Wudang Cotton Palm

"Lone Drake Leaves Crowd" of Cotton Palm


Could you please elaborate the differences in combat applications of the following Wudang Cotton Palm patterns that have at least superficial similarity: Wild Horse Chases Wind versus Open Window to Look at Moon; Lone Drake Leaves Crowd in comparison Whirlwind Cotton Palm; and Green Dragon Lifts Head compared to Poisonous Snake Emerges from Cave? Are there comparative differences in force also? I am thinking that out of the pairs Wild Horse Chases Wind, Lone Drake Leaves Crowd, and Green Dragon Lifts Head are comparatively harder but still as flowing as the corresponding pattern I suggested.

What distinguishes the force and combat application of the Wudang Cotton Palm set generally in contrast to Taijiquan sets and the Cosmos Palm set in our school?

How does the skill of Cotton Palm relate to Weave Flowers Cotton Palm pattern in Drunken Eight Immortals and Mien Shen's Cotton Palm technique in Praying Mantis Eighteen Collection? Are there other notable ways of bringing the best out of the Cotton Palm skill in combat application except open palm techniques?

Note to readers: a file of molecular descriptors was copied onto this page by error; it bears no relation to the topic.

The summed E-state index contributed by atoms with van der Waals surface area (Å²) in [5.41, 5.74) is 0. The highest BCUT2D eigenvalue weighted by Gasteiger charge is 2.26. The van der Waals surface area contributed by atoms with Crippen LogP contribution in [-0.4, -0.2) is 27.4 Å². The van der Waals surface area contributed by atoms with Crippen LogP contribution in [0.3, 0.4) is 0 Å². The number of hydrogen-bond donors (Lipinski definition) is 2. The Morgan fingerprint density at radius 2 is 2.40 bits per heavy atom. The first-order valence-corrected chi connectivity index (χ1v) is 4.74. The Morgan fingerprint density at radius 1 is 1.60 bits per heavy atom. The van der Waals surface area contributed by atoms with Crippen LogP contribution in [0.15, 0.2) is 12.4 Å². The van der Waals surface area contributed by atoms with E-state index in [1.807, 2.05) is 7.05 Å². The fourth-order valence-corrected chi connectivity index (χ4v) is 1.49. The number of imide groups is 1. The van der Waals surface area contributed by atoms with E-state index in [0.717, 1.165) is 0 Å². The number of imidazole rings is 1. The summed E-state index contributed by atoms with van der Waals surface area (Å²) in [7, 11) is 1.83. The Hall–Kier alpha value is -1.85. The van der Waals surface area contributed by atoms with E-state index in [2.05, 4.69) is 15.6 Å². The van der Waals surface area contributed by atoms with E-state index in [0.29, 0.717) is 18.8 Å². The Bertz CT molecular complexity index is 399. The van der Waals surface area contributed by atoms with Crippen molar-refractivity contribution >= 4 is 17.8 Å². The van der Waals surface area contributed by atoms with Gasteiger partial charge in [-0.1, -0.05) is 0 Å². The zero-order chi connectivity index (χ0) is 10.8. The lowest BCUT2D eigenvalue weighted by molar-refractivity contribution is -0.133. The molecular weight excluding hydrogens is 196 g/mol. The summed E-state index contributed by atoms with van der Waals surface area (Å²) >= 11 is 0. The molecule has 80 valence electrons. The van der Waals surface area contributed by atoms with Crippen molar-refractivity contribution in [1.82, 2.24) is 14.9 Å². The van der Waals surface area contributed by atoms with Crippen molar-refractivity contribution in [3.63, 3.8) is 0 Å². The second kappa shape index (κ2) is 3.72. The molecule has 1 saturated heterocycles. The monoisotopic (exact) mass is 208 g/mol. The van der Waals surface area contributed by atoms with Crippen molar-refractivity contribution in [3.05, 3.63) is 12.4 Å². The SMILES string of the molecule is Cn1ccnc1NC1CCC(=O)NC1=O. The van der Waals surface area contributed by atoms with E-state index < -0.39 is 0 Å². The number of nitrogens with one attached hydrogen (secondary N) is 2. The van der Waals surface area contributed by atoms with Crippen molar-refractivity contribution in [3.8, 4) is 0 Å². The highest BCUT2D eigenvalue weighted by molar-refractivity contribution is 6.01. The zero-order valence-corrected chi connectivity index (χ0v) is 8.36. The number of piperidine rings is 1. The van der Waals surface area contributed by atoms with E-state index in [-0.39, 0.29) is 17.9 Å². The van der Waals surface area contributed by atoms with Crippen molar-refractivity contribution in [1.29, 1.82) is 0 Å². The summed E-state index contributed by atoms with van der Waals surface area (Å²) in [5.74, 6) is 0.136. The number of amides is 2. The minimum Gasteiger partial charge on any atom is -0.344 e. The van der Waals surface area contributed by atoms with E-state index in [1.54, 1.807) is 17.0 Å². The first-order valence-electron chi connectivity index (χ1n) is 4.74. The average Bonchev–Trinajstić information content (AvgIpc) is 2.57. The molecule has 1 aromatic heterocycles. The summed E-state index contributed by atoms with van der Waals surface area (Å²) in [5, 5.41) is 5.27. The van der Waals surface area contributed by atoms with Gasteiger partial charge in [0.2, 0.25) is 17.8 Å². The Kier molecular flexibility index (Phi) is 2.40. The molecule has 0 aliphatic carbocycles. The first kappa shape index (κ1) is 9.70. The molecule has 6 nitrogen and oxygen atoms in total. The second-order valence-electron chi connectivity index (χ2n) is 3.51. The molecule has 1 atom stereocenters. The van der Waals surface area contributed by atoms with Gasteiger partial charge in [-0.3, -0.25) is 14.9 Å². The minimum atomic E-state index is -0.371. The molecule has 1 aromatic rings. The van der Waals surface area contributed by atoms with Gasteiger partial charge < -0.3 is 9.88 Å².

Both “Wild Horse Chases Wind” and “Open Window to Look at Moon” are excellent methods to explode internal force, but the origin of the force is different. In “Wild Horse Chases Wind”, the origin of the force is at the wrists, whereas in “Open Window to Look at Moon”, it is at the abdominal dan tian.

Before one can explode internal force, he must have built sufficient internal force. He must also know the mechanics of the pattern he uses to explode the force.

Firstly, he builds up his internal force using the Horse-Riding Stance or the Goat Stance, Then he uses “Open Window to Look at Moon” to explode his force. He must start with his back leg, rotate his waist and end at his hands in one smooth continuous movement.

When he hears a “wom” sound while executing this pattern, it indicates that his internal force has flowed from his dan tian, through his body, through his shoulders, along his arms, and out of his palms. This is what masters meant by “keng thow ng kwan” (Cantonese), which means his internal force has passed through five gates.

It shows that his chi, or internal force, has filled up the meridians linking frim his dan dain to his palms. It is important to note that this chi is flowing, not stactic. Not only it enables him to have powerful palm strikes, but also makes all his organs strong, and gives him a lot of vitality.

He can then progress to “Wild Horse Chases Wind”. In this pattern, his internal force shoots out from his palms at his wrists. But the internal force is connected all the way to his dan tian.

Will he be depleted of energy when a lot of energy flows out? No, because he is both relaxed and focused, or in a state of Zen or Tao. Energy from the Cosmos will immediately replenish the energy he has just used in his strike. The more powerful his strike is, i.e. the more energy he emits from his palms, the more energy will replenish him from the Cosmos.